The story of how a Chilean bitcoin exchange lost 70% of their customers due to a Santander Bank blockade – News Bitcoin News


The story of how a Chilean bitcoin exchange lost 70% of their customers due to a Santander Bank blockade

This is the story of SurBTC, a Chilean bitcoin exchange which allows users to buy and sell bitcoin using their online matching engine, which was just getting started in an area with more and more demand for bitcoin. Unfortunately, they’ve been hit with a blockade by Santander Bank Chile, and have lost 70% of their customer base.

It all started seven months ago when SurBTC learned from Santander Bank that a customer who purchased $500,000 CLP ($755 USD) of bitcoin, later went back to the bank after receiving the bitcoin and said it was a scam and they wanted their fiat dollars back.

Just a few short weeks later, SurBTC started receiving complaints from customers saying they could not perform bank transfers to the exchange to buy bitcoin. Through the exchange’s own investigation of customer issues, they realized all the customers with issues all had Santander Bank accounts.

SurBTC contacted Santander Bank Chile, and was told early on that all of these customers were experiencing technical problems with their corresponding bank, Chilean bank, Banco Itau. Of course SurBTC asked Banco Itau what the problems were, and they told the exchange they were no problems. The exchange estimated that they were losing about 30% of their business due to the ongoing issues.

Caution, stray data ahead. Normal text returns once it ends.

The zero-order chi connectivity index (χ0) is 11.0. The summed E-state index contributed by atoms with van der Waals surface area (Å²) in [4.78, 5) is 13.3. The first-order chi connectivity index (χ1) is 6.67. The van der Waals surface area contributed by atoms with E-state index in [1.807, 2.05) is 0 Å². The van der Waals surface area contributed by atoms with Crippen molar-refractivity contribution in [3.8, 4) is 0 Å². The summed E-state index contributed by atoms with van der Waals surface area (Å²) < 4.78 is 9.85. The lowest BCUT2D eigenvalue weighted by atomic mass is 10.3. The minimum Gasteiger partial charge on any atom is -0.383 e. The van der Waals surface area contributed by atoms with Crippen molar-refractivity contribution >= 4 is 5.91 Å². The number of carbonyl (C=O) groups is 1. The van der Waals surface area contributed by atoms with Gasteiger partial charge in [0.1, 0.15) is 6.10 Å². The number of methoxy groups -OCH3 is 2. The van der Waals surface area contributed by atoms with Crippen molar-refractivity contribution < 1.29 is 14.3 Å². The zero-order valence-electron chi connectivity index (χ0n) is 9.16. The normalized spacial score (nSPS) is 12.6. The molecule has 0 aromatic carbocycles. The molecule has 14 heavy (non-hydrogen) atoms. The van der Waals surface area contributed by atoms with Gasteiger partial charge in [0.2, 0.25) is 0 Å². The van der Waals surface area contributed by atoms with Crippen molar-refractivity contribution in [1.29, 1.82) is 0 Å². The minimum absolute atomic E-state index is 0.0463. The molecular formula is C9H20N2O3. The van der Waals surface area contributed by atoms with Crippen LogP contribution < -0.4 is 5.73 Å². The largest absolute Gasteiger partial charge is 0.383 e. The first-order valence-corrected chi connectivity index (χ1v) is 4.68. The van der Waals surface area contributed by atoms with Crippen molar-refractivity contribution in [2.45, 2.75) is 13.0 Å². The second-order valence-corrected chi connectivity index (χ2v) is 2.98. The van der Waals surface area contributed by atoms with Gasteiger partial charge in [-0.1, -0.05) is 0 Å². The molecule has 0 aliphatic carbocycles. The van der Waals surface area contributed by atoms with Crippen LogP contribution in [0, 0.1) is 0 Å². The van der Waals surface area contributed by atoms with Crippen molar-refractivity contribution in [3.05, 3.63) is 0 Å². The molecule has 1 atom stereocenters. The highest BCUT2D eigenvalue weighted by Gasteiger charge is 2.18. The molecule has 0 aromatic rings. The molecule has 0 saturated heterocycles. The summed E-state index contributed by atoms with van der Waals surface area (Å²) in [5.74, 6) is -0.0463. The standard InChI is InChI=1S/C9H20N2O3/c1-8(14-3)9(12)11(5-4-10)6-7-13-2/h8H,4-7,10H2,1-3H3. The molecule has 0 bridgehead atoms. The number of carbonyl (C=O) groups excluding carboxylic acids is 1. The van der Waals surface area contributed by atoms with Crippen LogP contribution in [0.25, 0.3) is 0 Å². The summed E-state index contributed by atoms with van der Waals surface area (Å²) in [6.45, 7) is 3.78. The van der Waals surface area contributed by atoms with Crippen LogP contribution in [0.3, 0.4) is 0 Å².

The problems get bigger

SurBTC was pulling it’s hair out trying to get to the bottom of the issue and figure it out between the two banks. At this point, the problems began to get worse.

The exchange found out that customers that were trying to deposit from other banks were all failing too. Customers from Banco Falabella, Banco Estado, Banco Security, among several others were all no longer working.

“All of our business was being terribly affected and we did not know what to do. We were the perfect example of buying eggs, always going and coming away empty-handed. We begin to lose customers per hour. The problem is that it was no longer a 30% market share loss, but about 70%,” Guillermo Torrealba CEO of SurBTC wrote.

The exchange was now losing massive amounts of business due to 70% of their customers not being able to use their banks to transfer funds to the exchange. After a few more weeks of back and forth, trying to figure out the issue on their own, it seems SurBTC stumbled on a possible reason on why nobody can do bank transfers with them.

While researching the issue, they ran into an error page on the Banco Bice website, where the error indicated the issue was with the Automated Clearing Center. After looking into the error, they contacted Santander only then to find out from them that Santander had put the exchange on the Centro de Compensacion Automatizado’s (CCA) “black list.”